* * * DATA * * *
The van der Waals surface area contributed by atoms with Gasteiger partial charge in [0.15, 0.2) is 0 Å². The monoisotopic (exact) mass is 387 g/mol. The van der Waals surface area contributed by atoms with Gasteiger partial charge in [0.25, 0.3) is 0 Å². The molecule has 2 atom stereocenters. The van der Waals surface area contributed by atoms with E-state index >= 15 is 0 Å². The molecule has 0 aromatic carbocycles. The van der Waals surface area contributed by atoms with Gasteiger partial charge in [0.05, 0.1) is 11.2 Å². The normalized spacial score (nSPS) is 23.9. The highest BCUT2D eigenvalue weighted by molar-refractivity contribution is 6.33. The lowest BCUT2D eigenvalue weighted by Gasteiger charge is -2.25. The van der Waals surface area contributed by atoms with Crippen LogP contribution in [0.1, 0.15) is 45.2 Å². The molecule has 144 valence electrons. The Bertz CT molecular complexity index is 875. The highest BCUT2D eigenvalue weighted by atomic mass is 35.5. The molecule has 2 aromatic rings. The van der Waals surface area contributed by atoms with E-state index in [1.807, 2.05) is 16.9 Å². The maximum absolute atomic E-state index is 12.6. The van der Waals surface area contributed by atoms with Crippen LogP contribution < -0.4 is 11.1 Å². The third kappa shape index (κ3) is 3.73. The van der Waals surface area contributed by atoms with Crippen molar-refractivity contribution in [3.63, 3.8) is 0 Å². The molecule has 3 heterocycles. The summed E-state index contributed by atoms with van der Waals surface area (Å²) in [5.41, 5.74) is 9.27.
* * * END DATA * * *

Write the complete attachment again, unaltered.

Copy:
The van der Waals surface area contributed by atoms with Gasteiger partial charge in [0.15, 0.2) is 0 Å². The monoisotopic (exact) mass is 387 g/mol. The van der Waals surface area contributed by atoms with Gasteiger partial charge in [0.25, 0.3) is 0 Å². The molecule has 2 atom stereocenters. The van der Waals surface area contributed by atoms with E-state index >= 15 is 0 Å². The molecule has 0 aromatic carbocycles. The van der Waals surface area contributed by atoms with Gasteiger partial charge in [0.05, 0.1) is 11.2 Å². The normalized spacial score (nSPS) is 23.9. The highest BCUT2D eigenvalue weighted by molar-refractivity contribution is 6.33. The lowest BCUT2D eigenvalue weighted by Gasteiger charge is -2.25. The van der Waals surface area contributed by atoms with Crippen LogP contribution in [0.1, 0.15) is 45.2 Å². The molecule has 144 valence electrons. The Bertz CT molecular complexity index is 875. The highest BCUT2D eigenvalue weighted by atomic mass is 35.5. The molecule has 2 aromatic rings. The van der Waals surface area contributed by atoms with E-state index in [1.807, 2.05) is 16.9 Å². The maximum absolute atomic E-state index is 12.6. The van der Waals surface area contributed by atoms with Crippen LogP contribution < -0.4 is 11.1 Å². The third kappa shape index (κ3) is 3.73. The van der Waals surface area contributed by atoms with Crippen molar-refractivity contribution in [3.63, 3.8) is 0 Å². The molecule has 3 heterocycles. The summed E-state index contributed by atoms with van der Waals surface area (Å²) in [5.41, 5.74) is 9.27.